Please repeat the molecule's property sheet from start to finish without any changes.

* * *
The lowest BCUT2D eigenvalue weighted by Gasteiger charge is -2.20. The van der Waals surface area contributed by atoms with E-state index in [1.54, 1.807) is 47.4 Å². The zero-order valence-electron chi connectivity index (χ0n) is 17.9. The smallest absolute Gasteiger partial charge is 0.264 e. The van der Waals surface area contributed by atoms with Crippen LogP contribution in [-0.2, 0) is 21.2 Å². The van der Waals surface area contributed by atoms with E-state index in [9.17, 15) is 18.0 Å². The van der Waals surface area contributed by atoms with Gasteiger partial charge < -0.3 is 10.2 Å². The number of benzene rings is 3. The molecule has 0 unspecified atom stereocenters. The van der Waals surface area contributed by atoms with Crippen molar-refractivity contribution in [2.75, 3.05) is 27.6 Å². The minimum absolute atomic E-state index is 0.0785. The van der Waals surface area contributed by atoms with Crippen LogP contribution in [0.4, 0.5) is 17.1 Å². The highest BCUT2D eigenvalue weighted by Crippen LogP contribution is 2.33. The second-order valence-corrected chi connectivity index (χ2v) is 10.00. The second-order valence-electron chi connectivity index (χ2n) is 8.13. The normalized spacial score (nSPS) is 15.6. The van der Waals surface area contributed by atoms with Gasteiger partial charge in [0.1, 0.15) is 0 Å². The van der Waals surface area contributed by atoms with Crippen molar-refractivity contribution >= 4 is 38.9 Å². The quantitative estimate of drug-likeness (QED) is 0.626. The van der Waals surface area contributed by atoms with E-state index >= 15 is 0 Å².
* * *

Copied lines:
The lowest BCUT2D eigenvalue weighted by Gasteiger charge is -2.20. The van der Waals surface area contributed by atoms with E-state index in [1.54, 1.807) is 47.4 Å². The zero-order valence-electron chi connectivity index (χ0n) is 17.9. The smallest absolute Gasteiger partial charge is 0.264 e. The van der Waals surface area contributed by atoms with Crippen LogP contribution in [-0.2, 0) is 21.2 Å². The van der Waals surface area contributed by atoms with E-state index in [9.17, 15) is 18.0 Å². The van der Waals surface area contributed by atoms with Gasteiger partial charge < -0.3 is 10.2 Å². The number of benzene rings is 3. The molecule has 0 unspecified atom stereocenters. The van der Waals surface area contributed by atoms with Crippen molar-refractivity contribution in [2.75, 3.05) is 27.6 Å². The minimum absolute atomic E-state index is 0.0785. The van der Waals surface area contributed by atoms with Crippen LogP contribution in [0.4, 0.5) is 17.1 Å². The highest BCUT2D eigenvalue weighted by Crippen LogP contribution is 2.33. The second-order valence-corrected chi connectivity index (χ2v) is 10.00. The second-order valence-electron chi connectivity index (χ2n) is 8.13. The normalized spacial score (nSPS) is 15.6. The van der Waals surface area contributed by atoms with Gasteiger partial charge in [0.1, 0.15) is 0 Å². The van der Waals surface area contributed by atoms with Crippen molar-refractivity contribution >= 4 is 38.9 Å². The quantitative estimate of drug-likeness (QED) is 0.626. The van der Waals surface area contributed by atoms with E-state index >= 15 is 0 Å².